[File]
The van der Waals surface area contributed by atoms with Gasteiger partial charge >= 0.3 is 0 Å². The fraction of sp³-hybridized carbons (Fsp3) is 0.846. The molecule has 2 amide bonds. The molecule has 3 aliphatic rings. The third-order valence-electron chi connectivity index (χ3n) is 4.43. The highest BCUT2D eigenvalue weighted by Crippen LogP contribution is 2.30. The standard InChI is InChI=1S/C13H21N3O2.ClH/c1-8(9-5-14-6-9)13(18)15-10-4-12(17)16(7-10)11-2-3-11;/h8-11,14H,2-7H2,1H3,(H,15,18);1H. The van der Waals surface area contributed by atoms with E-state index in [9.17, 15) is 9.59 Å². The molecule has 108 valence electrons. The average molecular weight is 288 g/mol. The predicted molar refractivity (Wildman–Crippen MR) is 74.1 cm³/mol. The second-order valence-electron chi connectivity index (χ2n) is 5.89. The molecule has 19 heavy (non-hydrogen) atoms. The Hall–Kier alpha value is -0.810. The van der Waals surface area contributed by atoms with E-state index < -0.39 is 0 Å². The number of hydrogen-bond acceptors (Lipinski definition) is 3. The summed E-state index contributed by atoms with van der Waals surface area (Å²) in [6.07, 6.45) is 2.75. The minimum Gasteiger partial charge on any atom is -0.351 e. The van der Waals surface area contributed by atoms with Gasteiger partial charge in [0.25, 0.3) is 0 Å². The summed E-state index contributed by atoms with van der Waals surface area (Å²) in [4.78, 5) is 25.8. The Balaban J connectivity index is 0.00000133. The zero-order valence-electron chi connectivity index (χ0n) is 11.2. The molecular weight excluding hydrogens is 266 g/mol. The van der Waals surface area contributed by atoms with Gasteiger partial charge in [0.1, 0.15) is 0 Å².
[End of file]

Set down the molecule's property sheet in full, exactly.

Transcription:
The van der Waals surface area contributed by atoms with Gasteiger partial charge >= 0.3 is 0 Å². The fraction of sp³-hybridized carbons (Fsp3) is 0.846. The molecule has 2 amide bonds. The molecule has 3 aliphatic rings. The third-order valence-electron chi connectivity index (χ3n) is 4.43. The highest BCUT2D eigenvalue weighted by Crippen LogP contribution is 2.30. The standard InChI is InChI=1S/C13H21N3O2.ClH/c1-8(9-5-14-6-9)13(18)15-10-4-12(17)16(7-10)11-2-3-11;/h8-11,14H,2-7H2,1H3,(H,15,18);1H. The van der Waals surface area contributed by atoms with E-state index in [9.17, 15) is 9.59 Å². The molecule has 108 valence electrons. The average molecular weight is 288 g/mol. The predicted molar refractivity (Wildman–Crippen MR) is 74.1 cm³/mol. The second-order valence-electron chi connectivity index (χ2n) is 5.89. The molecule has 19 heavy (non-hydrogen) atoms. The Hall–Kier alpha value is -0.810. The van der Waals surface area contributed by atoms with E-state index < -0.39 is 0 Å². The number of hydrogen-bond acceptors (Lipinski definition) is 3. The summed E-state index contributed by atoms with van der Waals surface area (Å²) in [6.07, 6.45) is 2.75. The minimum Gasteiger partial charge on any atom is -0.351 e. The van der Waals surface area contributed by atoms with Gasteiger partial charge in [0.25, 0.3) is 0 Å². The summed E-state index contributed by atoms with van der Waals surface area (Å²) in [4.78, 5) is 25.8. The Balaban J connectivity index is 0.00000133. The zero-order valence-electron chi connectivity index (χ0n) is 11.2. The molecular weight excluding hydrogens is 266 g/mol. The van der Waals surface area contributed by atoms with Gasteiger partial charge in [0.1, 0.15) is 0 Å².